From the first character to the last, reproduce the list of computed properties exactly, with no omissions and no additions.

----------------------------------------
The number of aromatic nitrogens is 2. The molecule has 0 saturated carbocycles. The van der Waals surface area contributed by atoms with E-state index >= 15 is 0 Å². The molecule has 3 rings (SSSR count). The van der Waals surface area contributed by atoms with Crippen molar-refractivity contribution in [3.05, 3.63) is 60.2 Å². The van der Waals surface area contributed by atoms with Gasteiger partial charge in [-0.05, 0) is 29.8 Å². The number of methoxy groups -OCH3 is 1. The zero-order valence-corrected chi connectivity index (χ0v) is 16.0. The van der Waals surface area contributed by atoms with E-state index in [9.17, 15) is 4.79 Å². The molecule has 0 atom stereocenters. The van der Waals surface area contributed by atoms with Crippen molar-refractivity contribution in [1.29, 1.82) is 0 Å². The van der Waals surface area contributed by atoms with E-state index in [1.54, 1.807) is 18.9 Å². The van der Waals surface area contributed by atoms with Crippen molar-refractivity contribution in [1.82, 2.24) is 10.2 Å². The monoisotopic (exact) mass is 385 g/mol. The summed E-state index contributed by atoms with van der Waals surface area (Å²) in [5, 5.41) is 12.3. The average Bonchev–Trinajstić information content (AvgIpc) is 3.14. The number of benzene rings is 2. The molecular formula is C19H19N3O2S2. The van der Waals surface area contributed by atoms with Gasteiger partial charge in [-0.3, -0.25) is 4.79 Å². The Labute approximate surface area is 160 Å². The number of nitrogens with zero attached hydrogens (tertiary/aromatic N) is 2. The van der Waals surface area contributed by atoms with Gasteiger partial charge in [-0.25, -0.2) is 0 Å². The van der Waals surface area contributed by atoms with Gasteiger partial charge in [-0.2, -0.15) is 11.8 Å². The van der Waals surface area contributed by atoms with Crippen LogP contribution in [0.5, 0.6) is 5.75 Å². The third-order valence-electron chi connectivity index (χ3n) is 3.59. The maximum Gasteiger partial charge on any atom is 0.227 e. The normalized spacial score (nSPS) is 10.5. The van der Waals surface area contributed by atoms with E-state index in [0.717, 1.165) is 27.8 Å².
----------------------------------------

The number of aromatic nitrogens is 2. The molecule has 0 saturated carbocycles. The van der Waals surface area contributed by atoms with E-state index >= 15 is 0 Å². The molecule has 3 rings (SSSR count). The van der Waals surface area contributed by atoms with Crippen molar-refractivity contribution in [3.05, 3.63) is 60.2 Å². The van der Waals surface area contributed by atoms with Gasteiger partial charge in [-0.05, 0) is 29.8 Å². The number of methoxy groups -OCH3 is 1. The zero-order valence-corrected chi connectivity index (χ0v) is 16.0. The van der Waals surface area contributed by atoms with E-state index in [9.17, 15) is 4.79 Å². The molecule has 0 atom stereocenters. The van der Waals surface area contributed by atoms with Crippen molar-refractivity contribution in [1.29, 1.82) is 0 Å². The van der Waals surface area contributed by atoms with E-state index in [1.54, 1.807) is 18.9 Å². The van der Waals surface area contributed by atoms with Crippen molar-refractivity contribution in [1.82, 2.24) is 10.2 Å². The monoisotopic (exact) mass is 385 g/mol. The summed E-state index contributed by atoms with van der Waals surface area (Å²) in [5, 5.41) is 12.3. The average Bonchev–Trinajstić information content (AvgIpc) is 3.14. The number of benzene rings is 2. The molecular formula is C19H19N3O2S2. The van der Waals surface area contributed by atoms with Gasteiger partial charge in [-0.3, -0.25) is 4.79 Å². The Labute approximate surface area is 160 Å². The number of nitrogens with zero attached hydrogens (tertiary/aromatic N) is 2. The van der Waals surface area contributed by atoms with Gasteiger partial charge in [-0.25, -0.2) is 0 Å². The van der Waals surface area contributed by atoms with Gasteiger partial charge in [-0.2, -0.15) is 11.8 Å². The van der Waals surface area contributed by atoms with Crippen LogP contribution in [0.5, 0.6) is 5.75 Å². The third-order valence-electron chi connectivity index (χ3n) is 3.59. The maximum Gasteiger partial charge on any atom is 0.227 e. The normalized spacial score (nSPS) is 10.5. The van der Waals surface area contributed by atoms with E-state index in [0.717, 1.165) is 27.8 Å².